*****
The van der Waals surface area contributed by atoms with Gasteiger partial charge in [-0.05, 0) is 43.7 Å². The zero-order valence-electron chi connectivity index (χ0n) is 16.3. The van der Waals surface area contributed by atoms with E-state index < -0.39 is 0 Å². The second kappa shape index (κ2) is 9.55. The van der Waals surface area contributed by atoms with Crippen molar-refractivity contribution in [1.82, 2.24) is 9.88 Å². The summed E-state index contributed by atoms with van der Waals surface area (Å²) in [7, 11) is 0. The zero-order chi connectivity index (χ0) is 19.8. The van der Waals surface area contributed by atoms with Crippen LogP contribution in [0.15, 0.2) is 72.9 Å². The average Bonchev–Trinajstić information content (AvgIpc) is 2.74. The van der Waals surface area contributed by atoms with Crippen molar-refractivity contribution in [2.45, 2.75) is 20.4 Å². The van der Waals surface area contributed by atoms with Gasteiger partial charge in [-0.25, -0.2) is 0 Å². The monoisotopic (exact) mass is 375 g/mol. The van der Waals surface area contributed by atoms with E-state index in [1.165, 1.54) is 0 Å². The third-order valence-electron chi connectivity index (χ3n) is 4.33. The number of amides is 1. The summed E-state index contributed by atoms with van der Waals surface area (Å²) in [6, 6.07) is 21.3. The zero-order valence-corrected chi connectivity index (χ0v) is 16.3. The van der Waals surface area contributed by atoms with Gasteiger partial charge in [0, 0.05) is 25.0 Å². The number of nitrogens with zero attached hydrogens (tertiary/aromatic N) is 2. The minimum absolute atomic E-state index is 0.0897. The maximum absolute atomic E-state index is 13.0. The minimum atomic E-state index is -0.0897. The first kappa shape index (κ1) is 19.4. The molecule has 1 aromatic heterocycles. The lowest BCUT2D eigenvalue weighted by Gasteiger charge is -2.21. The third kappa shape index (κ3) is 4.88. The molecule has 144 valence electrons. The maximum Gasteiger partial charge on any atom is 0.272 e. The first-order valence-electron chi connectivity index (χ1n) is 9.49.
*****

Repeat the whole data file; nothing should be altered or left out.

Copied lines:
The van der Waals surface area contributed by atoms with Gasteiger partial charge in [-0.05, 0) is 43.7 Å². The zero-order valence-electron chi connectivity index (χ0n) is 16.3. The van der Waals surface area contributed by atoms with E-state index < -0.39 is 0 Å². The second kappa shape index (κ2) is 9.55. The van der Waals surface area contributed by atoms with Crippen molar-refractivity contribution in [1.82, 2.24) is 9.88 Å². The summed E-state index contributed by atoms with van der Waals surface area (Å²) in [7, 11) is 0. The zero-order chi connectivity index (χ0) is 19.8. The van der Waals surface area contributed by atoms with Crippen LogP contribution in [0.15, 0.2) is 72.9 Å². The average Bonchev–Trinajstić information content (AvgIpc) is 2.74. The van der Waals surface area contributed by atoms with Crippen molar-refractivity contribution in [2.45, 2.75) is 20.4 Å². The van der Waals surface area contributed by atoms with Gasteiger partial charge in [-0.25, -0.2) is 0 Å². The monoisotopic (exact) mass is 375 g/mol. The van der Waals surface area contributed by atoms with E-state index in [1.165, 1.54) is 0 Å². The third-order valence-electron chi connectivity index (χ3n) is 4.33. The number of amides is 1. The summed E-state index contributed by atoms with van der Waals surface area (Å²) in [6, 6.07) is 21.3. The zero-order valence-corrected chi connectivity index (χ0v) is 16.3. The van der Waals surface area contributed by atoms with Gasteiger partial charge in [0, 0.05) is 25.0 Å². The number of nitrogens with zero attached hydrogens (tertiary/aromatic N) is 2. The minimum absolute atomic E-state index is 0.0897. The maximum absolute atomic E-state index is 13.0. The minimum atomic E-state index is -0.0897. The first kappa shape index (κ1) is 19.4. The molecule has 1 aromatic heterocycles. The lowest BCUT2D eigenvalue weighted by Gasteiger charge is -2.21. The third kappa shape index (κ3) is 4.88. The molecule has 144 valence electrons. The maximum Gasteiger partial charge on any atom is 0.272 e. The first-order valence-electron chi connectivity index (χ1n) is 9.49.